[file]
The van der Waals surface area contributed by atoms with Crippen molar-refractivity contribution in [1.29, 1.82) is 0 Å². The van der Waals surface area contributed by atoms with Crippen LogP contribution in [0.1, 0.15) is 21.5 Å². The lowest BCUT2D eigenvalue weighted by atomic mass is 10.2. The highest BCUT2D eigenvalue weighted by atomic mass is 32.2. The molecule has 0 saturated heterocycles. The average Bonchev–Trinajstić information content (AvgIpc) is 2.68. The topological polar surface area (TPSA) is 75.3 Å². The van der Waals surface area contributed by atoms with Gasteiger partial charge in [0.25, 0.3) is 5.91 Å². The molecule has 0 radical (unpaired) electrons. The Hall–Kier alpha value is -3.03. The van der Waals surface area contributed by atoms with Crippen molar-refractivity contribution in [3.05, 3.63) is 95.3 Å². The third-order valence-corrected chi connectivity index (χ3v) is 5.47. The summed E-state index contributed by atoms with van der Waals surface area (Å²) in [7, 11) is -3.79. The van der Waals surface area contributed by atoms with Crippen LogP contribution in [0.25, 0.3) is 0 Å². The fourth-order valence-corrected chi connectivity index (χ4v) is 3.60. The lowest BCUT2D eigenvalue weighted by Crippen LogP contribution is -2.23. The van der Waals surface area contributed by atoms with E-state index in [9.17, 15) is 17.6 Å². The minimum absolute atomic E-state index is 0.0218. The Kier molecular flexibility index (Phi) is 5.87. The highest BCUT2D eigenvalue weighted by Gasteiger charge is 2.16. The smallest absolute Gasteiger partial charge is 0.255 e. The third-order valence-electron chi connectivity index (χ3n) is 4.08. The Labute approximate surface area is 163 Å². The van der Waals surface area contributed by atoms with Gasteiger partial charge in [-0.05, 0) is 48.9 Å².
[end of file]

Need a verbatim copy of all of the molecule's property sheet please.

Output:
The van der Waals surface area contributed by atoms with Crippen molar-refractivity contribution in [1.29, 1.82) is 0 Å². The van der Waals surface area contributed by atoms with Crippen LogP contribution in [0.1, 0.15) is 21.5 Å². The lowest BCUT2D eigenvalue weighted by atomic mass is 10.2. The highest BCUT2D eigenvalue weighted by atomic mass is 32.2. The molecule has 0 saturated heterocycles. The average Bonchev–Trinajstić information content (AvgIpc) is 2.68. The topological polar surface area (TPSA) is 75.3 Å². The van der Waals surface area contributed by atoms with Gasteiger partial charge in [0.25, 0.3) is 5.91 Å². The molecule has 0 radical (unpaired) electrons. The Hall–Kier alpha value is -3.03. The van der Waals surface area contributed by atoms with Crippen molar-refractivity contribution in [3.05, 3.63) is 95.3 Å². The third-order valence-corrected chi connectivity index (χ3v) is 5.47. The summed E-state index contributed by atoms with van der Waals surface area (Å²) in [7, 11) is -3.79. The van der Waals surface area contributed by atoms with Crippen LogP contribution in [0.25, 0.3) is 0 Å². The fourth-order valence-corrected chi connectivity index (χ4v) is 3.60. The lowest BCUT2D eigenvalue weighted by Crippen LogP contribution is -2.23. The van der Waals surface area contributed by atoms with E-state index in [9.17, 15) is 17.6 Å². The minimum absolute atomic E-state index is 0.0218. The Kier molecular flexibility index (Phi) is 5.87. The highest BCUT2D eigenvalue weighted by Gasteiger charge is 2.16. The smallest absolute Gasteiger partial charge is 0.255 e. The third-order valence-electron chi connectivity index (χ3n) is 4.08. The Labute approximate surface area is 163 Å². The van der Waals surface area contributed by atoms with Gasteiger partial charge in [-0.05, 0) is 48.9 Å².